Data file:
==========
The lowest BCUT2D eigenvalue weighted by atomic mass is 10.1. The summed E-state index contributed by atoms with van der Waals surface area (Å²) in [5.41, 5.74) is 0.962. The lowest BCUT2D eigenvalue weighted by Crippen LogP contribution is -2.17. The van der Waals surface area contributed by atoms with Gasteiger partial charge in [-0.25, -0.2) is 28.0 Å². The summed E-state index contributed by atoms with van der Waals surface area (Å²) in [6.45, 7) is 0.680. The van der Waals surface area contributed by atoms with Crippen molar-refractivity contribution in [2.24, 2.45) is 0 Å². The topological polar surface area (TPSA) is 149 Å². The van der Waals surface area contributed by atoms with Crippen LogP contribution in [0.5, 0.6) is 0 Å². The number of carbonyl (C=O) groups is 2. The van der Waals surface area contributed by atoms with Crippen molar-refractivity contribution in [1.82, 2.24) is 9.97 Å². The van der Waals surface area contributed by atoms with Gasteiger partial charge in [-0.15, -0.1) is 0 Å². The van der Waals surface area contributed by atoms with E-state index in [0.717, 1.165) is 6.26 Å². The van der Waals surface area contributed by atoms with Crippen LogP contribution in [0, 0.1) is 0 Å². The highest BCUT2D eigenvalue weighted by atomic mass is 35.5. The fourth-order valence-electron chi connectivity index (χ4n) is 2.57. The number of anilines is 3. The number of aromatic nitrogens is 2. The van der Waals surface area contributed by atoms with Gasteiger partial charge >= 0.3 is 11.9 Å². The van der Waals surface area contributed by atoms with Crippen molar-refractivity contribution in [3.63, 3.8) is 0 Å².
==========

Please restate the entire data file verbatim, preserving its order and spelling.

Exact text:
The lowest BCUT2D eigenvalue weighted by atomic mass is 10.1. The summed E-state index contributed by atoms with van der Waals surface area (Å²) in [5.41, 5.74) is 0.962. The lowest BCUT2D eigenvalue weighted by Crippen LogP contribution is -2.17. The van der Waals surface area contributed by atoms with Gasteiger partial charge in [-0.25, -0.2) is 28.0 Å². The summed E-state index contributed by atoms with van der Waals surface area (Å²) in [6.45, 7) is 0.680. The van der Waals surface area contributed by atoms with Crippen molar-refractivity contribution in [2.24, 2.45) is 0 Å². The topological polar surface area (TPSA) is 149 Å². The van der Waals surface area contributed by atoms with Crippen LogP contribution in [0.5, 0.6) is 0 Å². The number of carbonyl (C=O) groups is 2. The van der Waals surface area contributed by atoms with Crippen molar-refractivity contribution in [1.82, 2.24) is 9.97 Å². The van der Waals surface area contributed by atoms with Gasteiger partial charge in [-0.15, -0.1) is 0 Å². The van der Waals surface area contributed by atoms with E-state index in [0.717, 1.165) is 6.26 Å². The van der Waals surface area contributed by atoms with Crippen LogP contribution in [0, 0.1) is 0 Å². The highest BCUT2D eigenvalue weighted by atomic mass is 35.5. The fourth-order valence-electron chi connectivity index (χ4n) is 2.57. The number of anilines is 3. The number of aromatic nitrogens is 2. The van der Waals surface area contributed by atoms with Gasteiger partial charge >= 0.3 is 11.9 Å². The van der Waals surface area contributed by atoms with Crippen molar-refractivity contribution in [3.63, 3.8) is 0 Å².